Sam: “There is no way we are going on a plane to meet some woman who could be a crazy sick lunatic! Didn’t you see Fatal Attraction?”
Jonah: “No. You wouldn’t let me.”
Sam: “Well I did and it scared the hell out of me. It scared the hell out of every man in America!”
---"Sleepless in Seattle
A 1987 thriller directed by Adrian Lyne (who also directed “Indecent Proposal” and the more recent version of “Lolita”), "Fatal Attraction" was nominated for best picture at the Oscars that year. The film stars Michael Douglas as Dan Gallagher, Glenn Close as Alex Forrest, and Anne Archer as Beth Gallagher. As Tom Hanks verifies in his swift rant in “Sleepless in Seattle,” this movie pretty much scared the pants off (whoops bad choice of words) many men, especially those who cheat on their spouses.
Plot: A successful businessman and loving father (Douglas’s character) meets Alex (Close), a woman he works with, and the two have a brief but passionate affair. He soon realizes the extreme error of his ways and ends the affair, but Miss Forrest is none too pleased with his decision. Alex soon develops an obsession with Dan, and proceeds to terrorize him and his family.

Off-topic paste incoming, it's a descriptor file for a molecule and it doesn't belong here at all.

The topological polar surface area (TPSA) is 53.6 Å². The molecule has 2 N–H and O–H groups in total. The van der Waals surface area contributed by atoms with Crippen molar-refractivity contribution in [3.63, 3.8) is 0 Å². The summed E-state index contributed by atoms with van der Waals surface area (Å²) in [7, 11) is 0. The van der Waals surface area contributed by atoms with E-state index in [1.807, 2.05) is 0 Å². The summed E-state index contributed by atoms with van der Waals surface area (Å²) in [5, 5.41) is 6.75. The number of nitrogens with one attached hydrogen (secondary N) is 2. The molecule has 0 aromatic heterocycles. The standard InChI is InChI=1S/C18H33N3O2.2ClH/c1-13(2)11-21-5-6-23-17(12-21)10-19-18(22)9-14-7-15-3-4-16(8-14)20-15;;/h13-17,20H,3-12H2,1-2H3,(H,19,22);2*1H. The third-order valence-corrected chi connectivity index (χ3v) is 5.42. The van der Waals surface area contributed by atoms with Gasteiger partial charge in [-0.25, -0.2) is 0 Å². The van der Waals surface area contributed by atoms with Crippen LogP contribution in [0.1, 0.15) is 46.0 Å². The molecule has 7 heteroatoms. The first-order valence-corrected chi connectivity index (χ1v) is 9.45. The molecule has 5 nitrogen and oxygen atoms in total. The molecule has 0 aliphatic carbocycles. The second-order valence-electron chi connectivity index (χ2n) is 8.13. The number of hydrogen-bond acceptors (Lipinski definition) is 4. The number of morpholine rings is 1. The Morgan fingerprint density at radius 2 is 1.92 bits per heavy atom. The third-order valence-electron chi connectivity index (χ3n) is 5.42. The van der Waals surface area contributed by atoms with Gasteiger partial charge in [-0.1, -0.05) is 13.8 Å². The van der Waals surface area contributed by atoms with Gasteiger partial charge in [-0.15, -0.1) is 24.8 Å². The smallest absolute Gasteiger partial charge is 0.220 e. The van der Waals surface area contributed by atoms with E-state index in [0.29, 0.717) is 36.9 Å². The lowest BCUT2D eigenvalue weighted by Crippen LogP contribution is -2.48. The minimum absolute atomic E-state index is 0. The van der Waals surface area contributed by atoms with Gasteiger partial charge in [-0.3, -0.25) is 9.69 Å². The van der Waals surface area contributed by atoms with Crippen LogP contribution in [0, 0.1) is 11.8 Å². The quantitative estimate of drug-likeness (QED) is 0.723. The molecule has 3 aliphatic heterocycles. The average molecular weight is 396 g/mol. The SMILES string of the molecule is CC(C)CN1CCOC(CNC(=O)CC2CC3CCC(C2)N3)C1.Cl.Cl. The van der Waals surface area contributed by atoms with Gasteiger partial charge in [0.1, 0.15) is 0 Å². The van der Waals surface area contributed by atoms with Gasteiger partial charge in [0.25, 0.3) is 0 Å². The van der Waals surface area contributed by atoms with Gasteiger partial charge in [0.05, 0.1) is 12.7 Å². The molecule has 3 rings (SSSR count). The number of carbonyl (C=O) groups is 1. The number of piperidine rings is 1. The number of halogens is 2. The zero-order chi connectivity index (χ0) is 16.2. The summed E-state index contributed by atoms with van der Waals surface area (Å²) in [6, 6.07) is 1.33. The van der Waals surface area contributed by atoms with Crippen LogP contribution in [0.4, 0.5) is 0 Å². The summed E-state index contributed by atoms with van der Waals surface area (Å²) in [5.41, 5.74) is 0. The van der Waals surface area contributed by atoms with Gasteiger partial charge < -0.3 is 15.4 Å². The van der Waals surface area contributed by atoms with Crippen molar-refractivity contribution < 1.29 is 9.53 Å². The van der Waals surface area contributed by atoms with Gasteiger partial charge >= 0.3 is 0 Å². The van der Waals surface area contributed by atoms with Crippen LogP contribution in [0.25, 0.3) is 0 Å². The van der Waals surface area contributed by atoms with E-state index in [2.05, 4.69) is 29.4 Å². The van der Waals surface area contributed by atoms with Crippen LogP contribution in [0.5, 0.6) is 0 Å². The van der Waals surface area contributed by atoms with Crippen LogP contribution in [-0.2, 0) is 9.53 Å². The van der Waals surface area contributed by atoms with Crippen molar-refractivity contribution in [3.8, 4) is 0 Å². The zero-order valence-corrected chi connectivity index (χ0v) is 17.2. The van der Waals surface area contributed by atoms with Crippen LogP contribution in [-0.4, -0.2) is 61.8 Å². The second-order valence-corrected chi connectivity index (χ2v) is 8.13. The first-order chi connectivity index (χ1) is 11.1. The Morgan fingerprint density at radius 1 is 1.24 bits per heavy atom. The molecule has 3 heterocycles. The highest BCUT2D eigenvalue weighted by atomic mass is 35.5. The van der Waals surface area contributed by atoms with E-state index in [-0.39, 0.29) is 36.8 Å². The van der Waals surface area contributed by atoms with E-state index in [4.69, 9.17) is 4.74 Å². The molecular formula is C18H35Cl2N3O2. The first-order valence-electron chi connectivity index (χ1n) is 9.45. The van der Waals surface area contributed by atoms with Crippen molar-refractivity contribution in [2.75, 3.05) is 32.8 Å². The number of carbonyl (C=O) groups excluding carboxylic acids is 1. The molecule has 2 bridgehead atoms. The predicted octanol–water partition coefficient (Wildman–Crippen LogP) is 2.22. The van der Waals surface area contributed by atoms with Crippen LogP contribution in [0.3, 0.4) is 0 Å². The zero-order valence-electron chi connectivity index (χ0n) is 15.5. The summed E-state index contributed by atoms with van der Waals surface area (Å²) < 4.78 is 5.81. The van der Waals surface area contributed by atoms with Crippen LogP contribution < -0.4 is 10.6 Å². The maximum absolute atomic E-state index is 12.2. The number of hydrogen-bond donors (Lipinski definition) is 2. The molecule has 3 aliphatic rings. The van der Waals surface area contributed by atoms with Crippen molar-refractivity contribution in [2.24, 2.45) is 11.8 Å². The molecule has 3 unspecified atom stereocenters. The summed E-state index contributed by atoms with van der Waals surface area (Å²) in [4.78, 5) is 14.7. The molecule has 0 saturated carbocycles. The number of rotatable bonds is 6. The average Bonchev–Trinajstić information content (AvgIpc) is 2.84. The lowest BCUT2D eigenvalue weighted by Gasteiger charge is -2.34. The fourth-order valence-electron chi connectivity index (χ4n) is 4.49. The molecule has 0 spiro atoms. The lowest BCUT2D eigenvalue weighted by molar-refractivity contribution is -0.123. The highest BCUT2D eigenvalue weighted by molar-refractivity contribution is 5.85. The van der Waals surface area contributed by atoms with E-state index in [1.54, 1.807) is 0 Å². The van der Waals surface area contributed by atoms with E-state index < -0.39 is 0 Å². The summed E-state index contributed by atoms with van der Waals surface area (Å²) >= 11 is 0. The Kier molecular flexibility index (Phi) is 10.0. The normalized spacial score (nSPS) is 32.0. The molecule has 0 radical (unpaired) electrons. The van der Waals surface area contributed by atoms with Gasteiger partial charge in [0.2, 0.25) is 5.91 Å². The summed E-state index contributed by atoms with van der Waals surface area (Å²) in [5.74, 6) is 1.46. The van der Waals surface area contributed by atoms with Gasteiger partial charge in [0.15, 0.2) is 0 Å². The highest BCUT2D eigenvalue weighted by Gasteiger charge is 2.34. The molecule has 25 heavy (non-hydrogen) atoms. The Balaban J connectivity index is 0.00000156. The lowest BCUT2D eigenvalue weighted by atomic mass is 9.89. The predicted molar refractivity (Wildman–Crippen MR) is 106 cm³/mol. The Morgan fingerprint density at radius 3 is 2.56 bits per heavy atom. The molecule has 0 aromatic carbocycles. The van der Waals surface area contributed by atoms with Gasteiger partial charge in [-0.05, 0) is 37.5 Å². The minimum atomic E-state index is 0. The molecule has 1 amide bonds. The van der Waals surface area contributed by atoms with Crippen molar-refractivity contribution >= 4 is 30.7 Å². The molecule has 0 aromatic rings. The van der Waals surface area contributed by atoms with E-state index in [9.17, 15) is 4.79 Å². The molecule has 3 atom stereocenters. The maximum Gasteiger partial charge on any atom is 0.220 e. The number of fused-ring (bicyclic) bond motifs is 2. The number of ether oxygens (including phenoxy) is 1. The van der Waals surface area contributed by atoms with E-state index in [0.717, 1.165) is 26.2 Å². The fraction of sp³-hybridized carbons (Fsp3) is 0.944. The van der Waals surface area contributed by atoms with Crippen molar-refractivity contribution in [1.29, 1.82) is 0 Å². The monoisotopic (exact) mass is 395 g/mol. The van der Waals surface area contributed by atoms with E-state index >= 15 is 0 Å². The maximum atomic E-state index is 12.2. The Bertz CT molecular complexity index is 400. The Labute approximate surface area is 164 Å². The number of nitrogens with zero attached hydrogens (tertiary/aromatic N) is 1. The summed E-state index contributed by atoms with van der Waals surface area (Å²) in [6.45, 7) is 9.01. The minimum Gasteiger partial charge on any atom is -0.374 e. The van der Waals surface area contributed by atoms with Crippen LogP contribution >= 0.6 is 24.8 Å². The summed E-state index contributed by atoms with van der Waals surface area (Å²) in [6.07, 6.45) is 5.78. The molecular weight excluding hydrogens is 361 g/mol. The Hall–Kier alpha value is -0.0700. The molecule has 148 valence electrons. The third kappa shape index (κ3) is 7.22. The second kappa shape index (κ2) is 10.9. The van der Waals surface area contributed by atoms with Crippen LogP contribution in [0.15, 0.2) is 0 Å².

Well I first saw this film when I was about 14, and enjoyed it, but never considered it one I would watch more than once or twice. I remember Close being described as a woman who oozes sex appeal in the movie, but I could never see that through her odd eye makeup and fluffy hair. She did, however, perform wonderfully well in the film (she never fails in any film I’ve seen of course) and does a terrific job exhibiting the intense, raw emotion of a passionate woman who’s slightly off her rocker, and her slow build of ferocity once her pride (and mind) is shredded. This is one of many films in which Douglas is clawed for by a beautiful-but-psycho woman, and his performance is good. The affair between the two is certainly torrent (Lyne is the torrent-affair-on-screen expert), though one sorta wishes that Dan, who committed the adultery, was punished a bit more somehow. I suppose Alex gave him enough torment though-- unfortunately his family experiences it as well. Eat popcorn during the film if you want, but nix on the rabbit stew.
A few little facts:
Debra Winger and Barbara Hershey both turned down the role of Alex.
Alex wears light colors the first part of the film, and gradually wears darker shades as her depression progresses.
The ending was re-shot after initial test audiences felt Alex wasn’t brought to justice.
The movie brought about a number of other similar films in during the years following, including “Pacific Heights,” and “The Hand that Rocks the Cradle.”
Help for this node came from filmsondisc.com.